Some manufacturers report that they include business agendas with the for-credit AIA training that architects are required to take. Today, instead of costly physical venues at hotels or training centers, a virtual training session can help save travel expenses and boost productivity since trainees can participate from their own homes or offices.

“While we’re focused on creating more technology indoors, we found that DIYers liked the idea of ‘repurposing’  exterior doors for interior spaces. So it was fairly simple to re-focus marketing toward this emerging target audience.”

-Marketing executive from a major interior and exterior door manufacturer 

A female checking phone while husband drilling in the back ground

3. Marketers must lead the new customer experience 

 

Just as the selling environments of traditional trade shows have shifted, so too has the homeowner’s buying journey. Formerly, the first engagement with a building product was typically done in a dealer or distributor showroom, or in a retail environment. Today, this initial screening is done online. Whether it’s on expert forums, social media channels or manufacturers’ websites, digital comes first. Obviously, marketing plays a central role in shaping this online experience and evaluation toolset.

However, given the size of most home improvement investments, consumers will still need to touch and feel the product to ensure it’s exactly what they are looking for. This point of validation still occurs primarily with a live visit to a dealer showroom or local big-box retailer. At-home samples are also critical, even without the support of an accompanying salesperson (due to quarantine concerns).

So, what do these sample kits need to do today that is different from the past? First, marketers must acknowledge the audience’s new concerns with safety by offering better ways of packaging and delivering product samples that are hygienically optimized and individually wrapped. This shows the consumer that both manufacturer and contractor are invested in their safety and peace of mind.

For DIYers, sample kits should be created to allow the recipient to “sell themselves” without a salesperson or contractor in the mix. There should be high tactility and interactivity so the homeowner can easily confirm their initial purchase impulse. In addition, the sample kits should closely align to key selling messages from the digital environment, much like how retail displays work in the store.

Finally, marketers must acknowledge that some of their budget typically allocated for brand building will now go toward increased shipping costs and enhanced packaging materials. It’s simply the cost of doing business in the post-pandemic marketplace.

collage of building materials and customers
window frame samples

4. Marketers must redefine the purchase process

 

Whether it’s an at-home sample kit or a retail-based promotional display, getting products into the buyer’s hands is critical. But this process has evolved.

Traditionally, sampling has been a top-of-the-funnel, awareness-building tactic. Today, samples are relied upon at the end of the consumer purchase process to validate decisions, rather than simply to engage.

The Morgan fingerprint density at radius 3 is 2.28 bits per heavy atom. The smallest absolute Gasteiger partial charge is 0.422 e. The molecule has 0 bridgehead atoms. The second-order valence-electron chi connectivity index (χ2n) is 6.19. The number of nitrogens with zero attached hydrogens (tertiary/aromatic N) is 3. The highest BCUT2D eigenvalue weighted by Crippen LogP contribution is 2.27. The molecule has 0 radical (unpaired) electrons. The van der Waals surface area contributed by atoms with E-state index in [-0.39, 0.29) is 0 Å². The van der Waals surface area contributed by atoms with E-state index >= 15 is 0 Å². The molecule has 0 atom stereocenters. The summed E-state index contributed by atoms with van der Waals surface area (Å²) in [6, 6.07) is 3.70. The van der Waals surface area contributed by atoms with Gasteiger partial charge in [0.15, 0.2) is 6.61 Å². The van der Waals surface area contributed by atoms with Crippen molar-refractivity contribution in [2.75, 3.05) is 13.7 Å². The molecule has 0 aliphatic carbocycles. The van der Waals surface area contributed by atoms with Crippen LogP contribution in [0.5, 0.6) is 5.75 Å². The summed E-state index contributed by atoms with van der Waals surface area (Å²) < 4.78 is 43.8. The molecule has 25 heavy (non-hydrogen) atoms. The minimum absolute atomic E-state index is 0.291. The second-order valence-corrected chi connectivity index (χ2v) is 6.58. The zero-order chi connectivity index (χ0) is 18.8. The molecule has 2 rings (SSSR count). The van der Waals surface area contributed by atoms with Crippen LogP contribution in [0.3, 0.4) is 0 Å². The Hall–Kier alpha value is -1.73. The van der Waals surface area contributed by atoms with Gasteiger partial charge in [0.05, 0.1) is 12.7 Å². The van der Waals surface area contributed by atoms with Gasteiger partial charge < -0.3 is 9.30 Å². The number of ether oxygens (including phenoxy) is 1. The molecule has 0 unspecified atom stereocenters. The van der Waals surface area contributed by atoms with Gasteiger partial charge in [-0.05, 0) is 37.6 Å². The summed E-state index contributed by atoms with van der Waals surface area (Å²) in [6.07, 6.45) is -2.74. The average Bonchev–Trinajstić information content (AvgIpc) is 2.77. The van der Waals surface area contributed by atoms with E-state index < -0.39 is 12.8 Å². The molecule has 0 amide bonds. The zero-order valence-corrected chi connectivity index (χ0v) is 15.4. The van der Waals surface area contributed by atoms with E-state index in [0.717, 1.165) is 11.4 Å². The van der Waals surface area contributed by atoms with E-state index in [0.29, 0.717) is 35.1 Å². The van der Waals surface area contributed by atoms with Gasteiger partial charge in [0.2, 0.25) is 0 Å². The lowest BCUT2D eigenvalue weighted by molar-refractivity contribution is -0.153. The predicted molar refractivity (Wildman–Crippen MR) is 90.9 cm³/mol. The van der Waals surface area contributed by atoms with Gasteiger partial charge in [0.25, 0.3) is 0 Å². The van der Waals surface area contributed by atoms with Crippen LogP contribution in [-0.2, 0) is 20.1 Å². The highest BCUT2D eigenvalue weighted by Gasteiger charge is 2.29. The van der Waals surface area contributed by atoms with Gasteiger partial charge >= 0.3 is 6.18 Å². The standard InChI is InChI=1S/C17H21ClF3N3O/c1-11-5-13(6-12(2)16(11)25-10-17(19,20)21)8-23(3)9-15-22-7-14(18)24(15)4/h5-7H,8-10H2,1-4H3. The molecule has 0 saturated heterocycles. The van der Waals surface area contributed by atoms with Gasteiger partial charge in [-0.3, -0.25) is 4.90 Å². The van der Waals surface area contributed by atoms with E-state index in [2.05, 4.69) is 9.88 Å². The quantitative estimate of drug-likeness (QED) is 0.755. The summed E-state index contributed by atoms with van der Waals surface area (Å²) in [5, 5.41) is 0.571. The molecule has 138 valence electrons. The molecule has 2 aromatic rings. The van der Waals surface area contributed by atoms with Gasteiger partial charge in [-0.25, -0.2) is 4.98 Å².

Understanding this validation role, both at home and in stores, will help marketers to create samples that reflect a more educated consumer who has done their exploration and information gathering online or via home remodeling shows on cable television. All marketing materials must reinforce decisions rather than explain them.

One senior marketing executive explains that many people do their research online and use their in-store visit as the first and final validation point. They will make their brand choice online and make a store visit to ensure the color or size or texture is exactly what they had expected when they originally selected it online, rather than to compare or explore other possibilities.

Virtual showrooms can help put shoppers in the “home stretch” of the purchase process, but that last in-store check is still critical. So environmental branding and merchandising must be fine-tuned.

young marketers having a meeting

5. Marketers must optimize their roles

 

One of the biggest differences between a building products marketer and their counterpart at a consumer packaged goods (CPG) company, for example, is the scope of their roles. Typically, the size and designated departments within a CPG organization ensure that marketer’s primary focus is on brand management, marketing, promotions and sales support.

In building products, the life of a marketer involves wearing a lot of hats and herding a lot of cats. In other words, marketers serve as a true “catch-all” for a greatly expanded range of activities, constantly doing more with less. Expectations include:

  • Managing vendors and channel partners
  • Day-to-day project management
  • Training new marketing team members
  • Being the marketing expert, business unit owner and product evangelist
  • Creating and managing a vast array of marketing tools ranging from samples, giveaways and displays to collateral, signage and digital ads
  • Handling logistics for demos, trade shows and customer training
  • Leading brand communications
  • Evaluating marketing metrics
  • And supporting other departments, too

The time pressures on building products marketers can force trade-offs between critical strategic planning and ongoing tactical execution. Yet, based on the dramatic market shifts we’ve discussed, it’s the strategic aspects that now require marketing’s attention:

  • How do you market existing products for new applications?
  • How do you overcome lack of interpersonal selling environments?
  • How do you pivot with market and consumer changes?
  • How do you create new in-store and digital tools, monitor their applications and measure their effectiveness?

These extra ‘cats to herd’ mean marketers must think differently and rely on outside experts to handle specific challenges that they don’t have time for or simply don’t have the knowledge to manage themselves. This external ‘safety valve’ can help building products professionals focus on the important plans and high-level strategy rather than activities that could be managed by a marketing supply chain partner.

Ultimately, the challenges and opportunities that post-pandemic marketing offers will help to further differentiate brands and companies that are flexible and forward-looking from those unable or unwilling to course-correct in this next normal.

Why NVISION?

For more than three decades, NVISION has partnered with large building products companies to help them grow their businesses by transforming and centralizing their marketing operations. For building products marketers, we deploy a dedicated team to manage projects and lighten the load, add technology and reporting to increase visibility and usability, bring an innovative eye to showcase your brand in the most effective ways, and put our buying power to work to improve your cost structure. We are Marketing Supply Chain experts, and we’re here to serve you.